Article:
I’ve always had a love-hate relationship with performing. When I retired the [Oingo Boingo] in ‘95, everybody always asked me, Don’t you miss that? And I never did. Performers are differently wired. I think the real performer-performers need it and love it. It’s like a fix. With me, it was always something I enjoyed but it wasn’t a necessity. And weirdly, I’ve had stage fright my whole life. I hate being on tour, doing the same thing every night. I realized I just wasn’t wired for that life. I’m enjoying coming out and doing these things occasionally. But if it was ever, “You’re going to do 30 days of shows nonstop in a row,” I probably wouldn’t do it.
Has the stage fright gotten better as you’ve gotten older?
No, it got worse. When I went out at Albert Hall [for the London Burton-Elfman concert in 2013], I found myself frozen at the stage door, literally thinking, I’m going to run down the alley and no one’s ever going to see me again. Helena Bonham Carter was sitting on the floor getting into character. She was going to sing “Sally’s Song,” and she said, “Danny, come on, man. F—k it, right?” And those were the best words I could have heard because that defines my entire career. And I thought, “Yeah, exactly. F—k it.” They don’t tar and feather people anymore. What are they going to do, kill me? And then I just walked out there and I had one of the best nights of my life. It was really a wonderful reminder of the best nights I had onstage when I was with my band, and it was very weirdly emotional.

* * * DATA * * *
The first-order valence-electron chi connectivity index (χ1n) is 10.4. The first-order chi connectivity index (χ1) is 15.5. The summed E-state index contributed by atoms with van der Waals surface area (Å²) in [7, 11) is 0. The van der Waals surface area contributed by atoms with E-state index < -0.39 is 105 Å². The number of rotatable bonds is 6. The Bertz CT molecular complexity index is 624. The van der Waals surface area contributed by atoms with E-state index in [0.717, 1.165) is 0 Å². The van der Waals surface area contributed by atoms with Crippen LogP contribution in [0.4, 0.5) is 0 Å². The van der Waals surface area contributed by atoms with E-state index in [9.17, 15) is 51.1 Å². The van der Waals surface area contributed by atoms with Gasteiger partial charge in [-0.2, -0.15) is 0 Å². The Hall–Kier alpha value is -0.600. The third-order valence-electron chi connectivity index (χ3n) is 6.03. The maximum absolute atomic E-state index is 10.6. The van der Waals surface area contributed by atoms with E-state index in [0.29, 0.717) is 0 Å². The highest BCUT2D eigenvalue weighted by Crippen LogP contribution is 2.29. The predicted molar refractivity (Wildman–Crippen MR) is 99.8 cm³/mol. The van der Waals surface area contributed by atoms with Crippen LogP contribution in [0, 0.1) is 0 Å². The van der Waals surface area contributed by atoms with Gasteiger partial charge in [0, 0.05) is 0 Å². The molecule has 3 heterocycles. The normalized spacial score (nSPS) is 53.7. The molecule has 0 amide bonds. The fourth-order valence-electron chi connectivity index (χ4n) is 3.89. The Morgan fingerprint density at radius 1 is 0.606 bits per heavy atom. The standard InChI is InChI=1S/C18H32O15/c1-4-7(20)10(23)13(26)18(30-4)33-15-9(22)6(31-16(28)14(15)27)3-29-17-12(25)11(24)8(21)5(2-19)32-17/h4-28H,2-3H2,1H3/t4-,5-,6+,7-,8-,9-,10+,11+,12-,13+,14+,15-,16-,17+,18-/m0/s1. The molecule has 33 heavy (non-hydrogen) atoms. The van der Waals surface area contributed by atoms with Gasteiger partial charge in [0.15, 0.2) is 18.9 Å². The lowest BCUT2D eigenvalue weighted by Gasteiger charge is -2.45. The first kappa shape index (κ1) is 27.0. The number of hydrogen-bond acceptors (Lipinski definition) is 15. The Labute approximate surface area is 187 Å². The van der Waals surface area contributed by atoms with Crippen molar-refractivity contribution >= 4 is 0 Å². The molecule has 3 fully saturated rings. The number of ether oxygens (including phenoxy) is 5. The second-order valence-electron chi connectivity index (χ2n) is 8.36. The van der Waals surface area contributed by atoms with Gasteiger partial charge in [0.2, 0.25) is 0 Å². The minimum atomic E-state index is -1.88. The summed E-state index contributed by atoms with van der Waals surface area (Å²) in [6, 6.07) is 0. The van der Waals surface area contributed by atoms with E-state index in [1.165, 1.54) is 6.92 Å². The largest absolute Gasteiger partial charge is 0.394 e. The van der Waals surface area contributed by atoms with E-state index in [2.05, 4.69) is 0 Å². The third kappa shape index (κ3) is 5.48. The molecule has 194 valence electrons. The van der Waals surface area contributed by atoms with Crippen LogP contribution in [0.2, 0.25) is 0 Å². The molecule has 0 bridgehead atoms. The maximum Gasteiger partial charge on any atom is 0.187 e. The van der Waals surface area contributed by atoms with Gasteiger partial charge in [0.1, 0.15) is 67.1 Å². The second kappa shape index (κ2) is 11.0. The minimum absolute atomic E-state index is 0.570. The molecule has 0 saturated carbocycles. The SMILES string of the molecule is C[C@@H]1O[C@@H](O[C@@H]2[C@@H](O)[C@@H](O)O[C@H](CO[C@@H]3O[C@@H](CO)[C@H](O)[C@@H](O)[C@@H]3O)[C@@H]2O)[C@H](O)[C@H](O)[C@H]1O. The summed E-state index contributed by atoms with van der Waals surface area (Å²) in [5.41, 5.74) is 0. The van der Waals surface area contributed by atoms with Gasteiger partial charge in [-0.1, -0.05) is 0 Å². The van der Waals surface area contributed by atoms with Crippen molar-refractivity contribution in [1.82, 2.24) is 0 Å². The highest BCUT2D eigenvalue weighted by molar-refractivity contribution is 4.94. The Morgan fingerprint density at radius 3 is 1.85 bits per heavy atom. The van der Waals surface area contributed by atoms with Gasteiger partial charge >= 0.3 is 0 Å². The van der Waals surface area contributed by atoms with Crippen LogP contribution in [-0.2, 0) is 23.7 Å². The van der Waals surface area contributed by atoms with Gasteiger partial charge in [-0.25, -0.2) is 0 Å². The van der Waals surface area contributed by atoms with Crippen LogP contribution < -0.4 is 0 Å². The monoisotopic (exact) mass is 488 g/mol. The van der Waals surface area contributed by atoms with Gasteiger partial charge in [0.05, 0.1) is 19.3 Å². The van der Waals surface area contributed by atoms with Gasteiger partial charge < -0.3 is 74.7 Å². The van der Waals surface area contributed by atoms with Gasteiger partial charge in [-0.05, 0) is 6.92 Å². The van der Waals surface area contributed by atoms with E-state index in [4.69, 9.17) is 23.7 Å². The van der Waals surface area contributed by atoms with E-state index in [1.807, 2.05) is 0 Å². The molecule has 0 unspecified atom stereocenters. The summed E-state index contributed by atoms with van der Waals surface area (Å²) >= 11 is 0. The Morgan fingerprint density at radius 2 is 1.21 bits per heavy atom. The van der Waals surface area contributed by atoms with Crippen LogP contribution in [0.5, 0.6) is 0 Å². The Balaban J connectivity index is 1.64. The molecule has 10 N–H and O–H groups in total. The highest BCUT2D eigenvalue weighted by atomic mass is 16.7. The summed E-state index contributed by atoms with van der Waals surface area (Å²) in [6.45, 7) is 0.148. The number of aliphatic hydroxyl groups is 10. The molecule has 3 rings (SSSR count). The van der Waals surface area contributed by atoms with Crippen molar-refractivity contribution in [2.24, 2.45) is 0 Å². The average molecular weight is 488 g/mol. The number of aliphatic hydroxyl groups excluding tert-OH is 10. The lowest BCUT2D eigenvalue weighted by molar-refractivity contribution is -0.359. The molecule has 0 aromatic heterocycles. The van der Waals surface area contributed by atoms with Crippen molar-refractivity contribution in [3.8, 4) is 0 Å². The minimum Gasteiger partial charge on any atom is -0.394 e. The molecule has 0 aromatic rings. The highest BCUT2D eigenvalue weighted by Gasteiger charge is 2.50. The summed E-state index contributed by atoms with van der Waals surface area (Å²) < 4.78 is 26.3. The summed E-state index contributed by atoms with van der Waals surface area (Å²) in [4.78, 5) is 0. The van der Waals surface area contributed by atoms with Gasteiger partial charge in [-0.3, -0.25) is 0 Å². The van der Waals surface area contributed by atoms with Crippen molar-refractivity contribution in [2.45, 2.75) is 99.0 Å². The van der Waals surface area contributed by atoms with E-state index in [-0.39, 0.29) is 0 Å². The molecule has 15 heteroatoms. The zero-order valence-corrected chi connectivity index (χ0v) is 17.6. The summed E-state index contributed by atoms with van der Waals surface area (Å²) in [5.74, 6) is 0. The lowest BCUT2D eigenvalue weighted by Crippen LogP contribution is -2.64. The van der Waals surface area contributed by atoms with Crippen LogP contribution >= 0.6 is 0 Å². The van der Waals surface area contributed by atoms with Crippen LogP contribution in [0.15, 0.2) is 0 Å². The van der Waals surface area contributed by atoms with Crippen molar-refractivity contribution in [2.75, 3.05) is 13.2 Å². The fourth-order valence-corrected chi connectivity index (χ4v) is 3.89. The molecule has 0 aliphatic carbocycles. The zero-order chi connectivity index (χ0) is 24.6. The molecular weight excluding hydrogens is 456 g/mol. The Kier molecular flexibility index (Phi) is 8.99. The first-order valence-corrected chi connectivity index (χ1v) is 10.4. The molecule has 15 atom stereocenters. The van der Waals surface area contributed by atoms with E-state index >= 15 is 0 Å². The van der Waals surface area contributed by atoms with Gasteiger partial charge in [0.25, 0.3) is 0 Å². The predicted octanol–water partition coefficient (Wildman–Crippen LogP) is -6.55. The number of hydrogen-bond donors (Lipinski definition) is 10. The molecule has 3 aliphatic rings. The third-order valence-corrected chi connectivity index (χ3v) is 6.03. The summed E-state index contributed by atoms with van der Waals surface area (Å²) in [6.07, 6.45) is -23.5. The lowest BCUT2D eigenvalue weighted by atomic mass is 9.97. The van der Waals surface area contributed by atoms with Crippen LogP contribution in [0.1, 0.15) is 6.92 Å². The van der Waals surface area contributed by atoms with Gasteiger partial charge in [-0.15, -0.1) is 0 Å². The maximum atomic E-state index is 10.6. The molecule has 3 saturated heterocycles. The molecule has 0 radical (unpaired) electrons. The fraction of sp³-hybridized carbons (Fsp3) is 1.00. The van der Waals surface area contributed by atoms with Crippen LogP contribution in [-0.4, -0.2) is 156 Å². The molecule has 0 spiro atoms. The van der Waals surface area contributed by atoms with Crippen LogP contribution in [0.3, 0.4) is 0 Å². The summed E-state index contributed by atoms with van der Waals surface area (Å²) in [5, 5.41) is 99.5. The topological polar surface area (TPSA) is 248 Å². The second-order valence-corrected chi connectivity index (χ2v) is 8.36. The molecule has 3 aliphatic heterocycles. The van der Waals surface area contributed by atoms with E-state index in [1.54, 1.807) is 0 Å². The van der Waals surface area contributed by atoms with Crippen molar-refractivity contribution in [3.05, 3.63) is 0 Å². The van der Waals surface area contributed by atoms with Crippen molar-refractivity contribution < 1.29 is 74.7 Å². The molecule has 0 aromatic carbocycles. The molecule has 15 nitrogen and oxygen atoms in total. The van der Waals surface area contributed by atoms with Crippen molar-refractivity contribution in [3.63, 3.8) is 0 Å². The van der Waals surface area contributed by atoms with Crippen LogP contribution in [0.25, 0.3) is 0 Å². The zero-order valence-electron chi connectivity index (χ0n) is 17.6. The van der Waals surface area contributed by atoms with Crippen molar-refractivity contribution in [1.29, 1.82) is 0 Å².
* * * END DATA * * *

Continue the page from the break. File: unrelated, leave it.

So let’s go back a couple decades: Tim Burton approaches you and asks if you want to write a musical together.
The great thing about the experience of creating Nightmare is neither of us had any idea how you create a musical. Most animated musicals of that era—this era, really—the songs feel like they come from pop or Broadway. I felt very strongly, and Tim agreed, that these songs should try to find a kind of timeless place that’s not contemporary, even though I knew critics would skewer me for it. My influences were going from Kurt Weill to Gilbert and Sullivan to early Rodgers and Hammerstein. He would come over and tell me a little bit of the story and show me some drawings, and I’d go write a song and three days later he’d listen. We were completely on our own and there wasn’t a script yet, so we just started telling the story in songs. We were feeling our way through it without knowing what we were doing, and of course that always makes for the best experiences.
Besides Jack Skellington, have you ever played another character in a movie you’ve scored?
Do you have a special relationship with him?